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“Her heart wept when she realized that the hardest part about loving him was the idea that his love was never meant for her.”
Walking with a pronounced limp all her life has never stopped fifteen-year-old Kiva Mau from doing what she loves. While most girls her age are playing sports and perfecting their traditional Samoan dance, Kiva finds serenity in her sketchbook and volunteering at the run-down art center her extended family owns.
When seventeen-year-old Ryler Cade steps into the art center for the first time, Kiva is drawn to the angry and misguided student sent from abroad to reform his violent ways. Scarred and tattooed, an unlikely friendship is formed when the gentle Kiva shows him kindness and beauty through art.
After a tragic accident leaves Kiva severely disfigured, she struggles to see the beauty she has been brought up to believe. Just when she thinks she’s found her place, Ryler begins to pull away, leaving her heartbroken and confused. The patriarch of the family then takes a turn for the worse and Kiva is forced to give up her dreams to help with familial obligations, until an old family secret surfaces that makes her question everything.
Immersed in the world of traditional art and culture, this is the story of self-sacrifice and discovery, of acceptance and forbearance, of overcoming adversity and finding one’s purpose. Spanning years, it is a story about an intuitive girl and a misunderstood boy and love that becomes real when tested.
Sieni A.M. is a coffee addict, Instagram enthusiast, world traveler, and avid reader turned writer. She graduated as an English and History high school teacher from the University of Canterbury and is currently living in Israel with her husband and two daughters. “Scar of the Bamboo Leaf” is her second novel.
Kick Lannigan, 21, is a survivor. Abducted at age six in broad daylight, the police, the public, perhaps even her family assumed the worst had occurred.
And then Kathleen Lannigan was found, alive, six years later. In the early months following her freedom, as Kick struggled with PTSD, her parents put her through a litany of therapies, but nothing helped until the detective who rescued her suggested Kick learn to fight. Before she was thirteen, Kick learned marksmanship, martial arts, boxing, archery, and knife throwing. She excelled at every one, vowing she would never be victimized again.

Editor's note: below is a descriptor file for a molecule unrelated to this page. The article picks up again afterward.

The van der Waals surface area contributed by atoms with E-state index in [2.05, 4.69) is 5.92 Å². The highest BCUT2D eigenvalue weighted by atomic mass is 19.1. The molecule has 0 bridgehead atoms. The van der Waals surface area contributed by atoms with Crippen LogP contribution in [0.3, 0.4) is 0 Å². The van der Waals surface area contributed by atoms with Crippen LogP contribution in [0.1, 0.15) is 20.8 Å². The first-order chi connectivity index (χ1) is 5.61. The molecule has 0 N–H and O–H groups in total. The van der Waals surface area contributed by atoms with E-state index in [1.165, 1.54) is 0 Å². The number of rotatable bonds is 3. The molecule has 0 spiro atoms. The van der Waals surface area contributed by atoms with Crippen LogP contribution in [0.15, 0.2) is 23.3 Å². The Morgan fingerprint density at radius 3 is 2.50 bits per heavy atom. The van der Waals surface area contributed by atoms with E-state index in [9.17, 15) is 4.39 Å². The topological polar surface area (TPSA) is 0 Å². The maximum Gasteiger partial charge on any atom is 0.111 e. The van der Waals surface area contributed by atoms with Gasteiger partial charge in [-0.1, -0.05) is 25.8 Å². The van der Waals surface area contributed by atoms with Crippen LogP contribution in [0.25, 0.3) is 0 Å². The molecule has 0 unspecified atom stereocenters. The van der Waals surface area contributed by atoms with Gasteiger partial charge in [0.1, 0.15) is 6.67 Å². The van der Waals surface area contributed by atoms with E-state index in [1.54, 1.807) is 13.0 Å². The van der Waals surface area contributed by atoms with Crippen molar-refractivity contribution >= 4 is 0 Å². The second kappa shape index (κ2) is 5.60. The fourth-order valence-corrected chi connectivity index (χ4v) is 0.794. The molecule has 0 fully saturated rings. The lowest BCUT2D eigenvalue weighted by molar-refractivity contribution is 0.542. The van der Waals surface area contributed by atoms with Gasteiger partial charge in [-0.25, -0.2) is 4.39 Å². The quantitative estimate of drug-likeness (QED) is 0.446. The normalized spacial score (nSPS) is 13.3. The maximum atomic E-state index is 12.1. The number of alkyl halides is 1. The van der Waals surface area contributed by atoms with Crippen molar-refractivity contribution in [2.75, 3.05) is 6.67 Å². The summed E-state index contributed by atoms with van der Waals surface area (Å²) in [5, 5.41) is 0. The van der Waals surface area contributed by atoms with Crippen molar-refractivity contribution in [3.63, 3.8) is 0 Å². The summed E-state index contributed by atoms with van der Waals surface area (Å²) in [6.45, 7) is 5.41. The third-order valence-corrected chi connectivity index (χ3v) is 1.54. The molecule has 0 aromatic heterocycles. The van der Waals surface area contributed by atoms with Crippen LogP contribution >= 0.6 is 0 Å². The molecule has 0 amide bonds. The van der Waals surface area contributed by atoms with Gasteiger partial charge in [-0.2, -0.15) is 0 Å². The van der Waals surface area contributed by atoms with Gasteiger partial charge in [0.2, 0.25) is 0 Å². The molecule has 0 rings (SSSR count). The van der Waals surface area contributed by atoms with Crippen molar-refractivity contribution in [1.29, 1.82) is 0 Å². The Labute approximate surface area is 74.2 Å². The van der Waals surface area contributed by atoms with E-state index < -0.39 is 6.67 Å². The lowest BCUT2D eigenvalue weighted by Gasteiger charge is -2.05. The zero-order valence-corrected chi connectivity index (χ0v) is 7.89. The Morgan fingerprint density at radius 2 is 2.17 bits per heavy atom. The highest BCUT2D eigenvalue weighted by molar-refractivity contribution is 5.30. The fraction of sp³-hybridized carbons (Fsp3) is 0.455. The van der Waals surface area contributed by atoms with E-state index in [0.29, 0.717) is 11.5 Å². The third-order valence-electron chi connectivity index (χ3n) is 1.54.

But when two children in the Portland area go missing in the same month, Kick goes into a tailspin. Then an enigmatic man Bishop approaches her with a proposition: he is convinced Kick's experiences and expertise can be used to help rescue the abductees. Little does Kick know the case will lead directly into her terrifying past…
Writing Chelsea Cain is one of my favorite thriller authors. I think she does a great job of creating flawed characters that the reader can truly root for, but believe at the same time. I mean, within limits - this is thriller writing, so yeah, we do have to suspend our disbelief a bit. She also does a great job of creating creepy, loathsome villains.
Entertainment Value This is where the novel shines. I read the entire book in one sitting, staying up till 2 AM to finish. I'm not typically one to sacrifice sleep for reading, so it says something about how much I was into the story. Loving the characters was just part of the pleasure - the book is also fast-paced and keeps the reader (or at least this reader) on the edge of her seat. Lots of fun, particularly with Kick, who knows how to do everything except take care of herself. And I loved her relationship with both her birth family and the family of her own creation.
Overall If you like Chelsea Cain, then you definitely have to try it. I also recommend it to fans of the thriller genre. In addition, I think it's worth giving a try if you're not looking for anything ultra-dark or intense. And by that I mean you're not going to get anything darker than the typical fare from shows like Criminal Minds or Law and Order. It does center around a child pornography ring, but there are no descriptions of child porn or abuse, just the knowledge that that is what is going on. If you're particularly squeamish about the subject, it may be one to avoid, but, again, you won't be exposed to anything not seen on the typical network hour crime drama.
Thank you to NetGalley for providing me with a copy to review.
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Who knew being brave would be so hard.
That’s a lesson Zippy learns when challenged by his older brother.
So he sets out to prove just how courageous he is.
Join Zippy on a nighttime adventure as he discovers not everyone in the forest is friendly.
Paperback: 50 pages
Publisher: White Bird Publications (September 2, 2014)
Hardcover: 50 pages
Publisher: White Bird Publications (September 2, 2014)
File Size: 24689 KB
Print Length: 50 pages
Simultaneous Device Usage: Unlimited
Publisher: White Bird Publications, LLC; 1 edition (September 2, 2014)
Sold by: Amazon Digital Services, Inc.